Fire science blazes path to new educational opportunities

Fire+science+students+put+out+a+fire+in+one+of+their+burn+cells%2C+West+Haven%2C+Oct.+28%2C+2022.

Photo courtesy of Charger Bulletin/Andrea Rojas.

Fire science students put out a fire in one of their burn cells, West Haven, Oct. 28, 2022.

Andrea Rojas, Videography Editor

On Friday, the Fire Science department, in an educational program, set fire to three rooms, something they haven’t done in over a decade. This event was pioneered by Bruce Varga, the head of the Fire Investigation and Arson Program within the Fire Science and Emergency Management Department of the Henry C. Lee College of Criminal Justice and Forensic Sciences.

The rooms that were set ablaze are called “burn cells,” and are mock-ups of different kinds of rooms, being a living room, a bedroom and a kitchen area, respectively. After the rooms are burned, students are able to get hands-on experience investigating fire scenes.

However, the scenes that have been previously used have grown tired, and after 14 years the university replaced them with three new burn cells. Not only do the new burn cells provide an opportunity for fresh scenes for students to investigate, but they are also updated to better reflect real world situations.

According to Robert Healey, a senior lecturer in the fire science department, “Research has shown us that fires used to be what we call fuel-limited, and now they’re called vent-limited, and they burn different because of the fuel patterns, because of the materials in the furniture in our homes. It’s now synthetics versus naturals.” Fuel- and vent-limited are terms that refer to what factors influence the growth of a fire.

Because of the change in the types of fibers that are more common in homes, there are differences in how fire affects the synthetic materials compared to the natural materials. With the new rooms reflecting this real-world change, students will be better prepared to investigate these situations when they enter the working world. When it comes to synthetic materials, Healey said, “the research has told us that fires burn a little bit different. They burn a little bit faster…so we’re going to be able to recreate that today where we did not necessarily have that before.”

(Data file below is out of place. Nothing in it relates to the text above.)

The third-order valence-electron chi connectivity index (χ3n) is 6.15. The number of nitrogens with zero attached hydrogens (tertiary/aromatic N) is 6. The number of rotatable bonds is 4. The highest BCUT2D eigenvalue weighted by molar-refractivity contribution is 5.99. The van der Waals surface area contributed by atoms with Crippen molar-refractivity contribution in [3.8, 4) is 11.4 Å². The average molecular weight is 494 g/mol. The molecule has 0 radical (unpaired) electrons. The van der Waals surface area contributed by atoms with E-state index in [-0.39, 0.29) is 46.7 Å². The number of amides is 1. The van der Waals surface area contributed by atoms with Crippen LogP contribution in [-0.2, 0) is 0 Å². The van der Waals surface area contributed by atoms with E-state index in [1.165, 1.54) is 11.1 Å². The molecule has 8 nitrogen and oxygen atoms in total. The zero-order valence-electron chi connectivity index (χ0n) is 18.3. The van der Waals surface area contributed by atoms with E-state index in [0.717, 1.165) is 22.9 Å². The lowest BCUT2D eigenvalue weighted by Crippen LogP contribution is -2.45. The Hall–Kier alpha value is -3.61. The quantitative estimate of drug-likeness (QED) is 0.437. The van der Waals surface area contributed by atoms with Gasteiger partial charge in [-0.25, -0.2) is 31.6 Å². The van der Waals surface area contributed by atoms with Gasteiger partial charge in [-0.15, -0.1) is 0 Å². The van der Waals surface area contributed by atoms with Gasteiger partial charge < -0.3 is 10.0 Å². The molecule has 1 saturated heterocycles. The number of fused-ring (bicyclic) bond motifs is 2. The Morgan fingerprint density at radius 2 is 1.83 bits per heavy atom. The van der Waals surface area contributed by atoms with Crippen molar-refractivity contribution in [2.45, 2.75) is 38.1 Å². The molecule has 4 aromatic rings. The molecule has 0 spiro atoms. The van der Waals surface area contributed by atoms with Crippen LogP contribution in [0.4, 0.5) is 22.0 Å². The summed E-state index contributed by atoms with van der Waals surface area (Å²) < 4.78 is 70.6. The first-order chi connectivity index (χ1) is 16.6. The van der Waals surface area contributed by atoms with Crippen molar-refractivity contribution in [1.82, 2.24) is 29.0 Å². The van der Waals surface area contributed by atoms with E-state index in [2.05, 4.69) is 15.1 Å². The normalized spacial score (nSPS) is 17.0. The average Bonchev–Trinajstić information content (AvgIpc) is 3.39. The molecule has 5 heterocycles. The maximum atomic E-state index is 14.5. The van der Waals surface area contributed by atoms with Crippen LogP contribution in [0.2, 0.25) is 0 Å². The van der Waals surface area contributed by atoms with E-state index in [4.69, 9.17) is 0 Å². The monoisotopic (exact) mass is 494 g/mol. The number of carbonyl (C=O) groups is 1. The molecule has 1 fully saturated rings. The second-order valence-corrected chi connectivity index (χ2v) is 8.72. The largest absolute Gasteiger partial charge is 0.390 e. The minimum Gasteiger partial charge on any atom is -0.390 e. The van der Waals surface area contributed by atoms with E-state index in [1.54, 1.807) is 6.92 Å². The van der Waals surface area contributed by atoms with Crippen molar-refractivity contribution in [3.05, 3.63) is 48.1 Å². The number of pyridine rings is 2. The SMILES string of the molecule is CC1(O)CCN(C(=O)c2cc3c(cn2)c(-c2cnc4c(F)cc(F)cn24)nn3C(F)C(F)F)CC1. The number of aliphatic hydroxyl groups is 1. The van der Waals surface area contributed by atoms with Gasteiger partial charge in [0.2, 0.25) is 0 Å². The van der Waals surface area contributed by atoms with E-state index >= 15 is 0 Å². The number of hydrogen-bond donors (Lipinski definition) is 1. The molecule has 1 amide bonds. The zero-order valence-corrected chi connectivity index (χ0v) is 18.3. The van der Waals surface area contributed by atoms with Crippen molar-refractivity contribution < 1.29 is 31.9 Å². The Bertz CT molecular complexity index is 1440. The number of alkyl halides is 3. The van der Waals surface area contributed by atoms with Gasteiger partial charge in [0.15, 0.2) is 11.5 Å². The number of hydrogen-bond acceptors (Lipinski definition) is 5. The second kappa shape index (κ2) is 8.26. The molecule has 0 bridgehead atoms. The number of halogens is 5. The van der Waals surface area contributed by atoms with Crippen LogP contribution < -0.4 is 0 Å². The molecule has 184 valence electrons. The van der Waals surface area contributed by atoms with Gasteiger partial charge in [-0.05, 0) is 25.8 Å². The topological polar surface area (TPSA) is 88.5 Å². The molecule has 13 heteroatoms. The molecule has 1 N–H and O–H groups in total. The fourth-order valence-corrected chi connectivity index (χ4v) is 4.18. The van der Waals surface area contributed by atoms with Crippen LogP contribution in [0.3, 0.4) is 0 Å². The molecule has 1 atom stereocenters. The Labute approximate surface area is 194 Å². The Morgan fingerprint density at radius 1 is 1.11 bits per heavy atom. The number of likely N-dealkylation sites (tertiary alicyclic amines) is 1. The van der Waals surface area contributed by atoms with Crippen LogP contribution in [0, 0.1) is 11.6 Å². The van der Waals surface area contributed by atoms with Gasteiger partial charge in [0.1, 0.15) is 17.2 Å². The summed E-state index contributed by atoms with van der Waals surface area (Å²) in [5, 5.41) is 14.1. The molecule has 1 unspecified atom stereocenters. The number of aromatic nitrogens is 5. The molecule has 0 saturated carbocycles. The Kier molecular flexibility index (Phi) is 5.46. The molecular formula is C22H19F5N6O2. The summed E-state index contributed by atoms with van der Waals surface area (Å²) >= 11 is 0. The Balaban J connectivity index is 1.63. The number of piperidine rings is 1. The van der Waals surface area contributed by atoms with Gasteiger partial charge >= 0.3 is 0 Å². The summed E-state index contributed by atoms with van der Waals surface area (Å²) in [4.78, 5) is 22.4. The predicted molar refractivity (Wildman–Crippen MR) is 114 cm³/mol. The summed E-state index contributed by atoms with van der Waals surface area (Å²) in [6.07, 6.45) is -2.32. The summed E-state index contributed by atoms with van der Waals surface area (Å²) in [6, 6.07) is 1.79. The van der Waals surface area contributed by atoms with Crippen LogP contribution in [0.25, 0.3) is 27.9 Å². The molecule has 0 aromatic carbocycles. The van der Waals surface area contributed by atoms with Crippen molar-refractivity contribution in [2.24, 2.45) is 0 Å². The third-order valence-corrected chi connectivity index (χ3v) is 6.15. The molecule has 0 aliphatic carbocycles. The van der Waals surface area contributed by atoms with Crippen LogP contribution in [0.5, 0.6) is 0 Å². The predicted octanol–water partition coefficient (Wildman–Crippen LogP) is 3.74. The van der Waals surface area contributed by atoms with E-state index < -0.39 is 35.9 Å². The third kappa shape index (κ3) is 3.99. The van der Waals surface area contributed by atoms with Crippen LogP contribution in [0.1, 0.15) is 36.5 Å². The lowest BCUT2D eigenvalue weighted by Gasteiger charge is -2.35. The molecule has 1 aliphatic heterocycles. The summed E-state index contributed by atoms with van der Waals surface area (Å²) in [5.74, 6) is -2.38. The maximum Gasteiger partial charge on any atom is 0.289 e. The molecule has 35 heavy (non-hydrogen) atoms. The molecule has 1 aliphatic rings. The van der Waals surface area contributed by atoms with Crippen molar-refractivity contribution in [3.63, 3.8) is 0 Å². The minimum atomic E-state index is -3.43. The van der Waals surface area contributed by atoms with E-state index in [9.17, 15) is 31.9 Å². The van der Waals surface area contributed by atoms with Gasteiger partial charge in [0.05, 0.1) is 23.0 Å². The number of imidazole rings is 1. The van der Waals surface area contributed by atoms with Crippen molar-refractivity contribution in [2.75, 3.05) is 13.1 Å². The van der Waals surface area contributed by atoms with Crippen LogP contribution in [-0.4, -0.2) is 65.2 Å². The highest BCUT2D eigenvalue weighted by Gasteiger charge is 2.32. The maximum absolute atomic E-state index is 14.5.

The burning of the new cells took place early Friday morning behind North Campus Hall after extensive preparations. On-site were fire science department faculty, students, facilities staff and volunteer firefighters, many of whom are currently students.

Associate Professor of Chemistry Chong Qiuwas present with chemistry students Friday morning as well. The unique opportunity not only provided educational opportunities for fire science students, but also provided an opportunity for chemistry students to acquire and study air quality measurements from the rooms both before and after the fires, something that would not have been possible without these new rooms being set up for fire science students.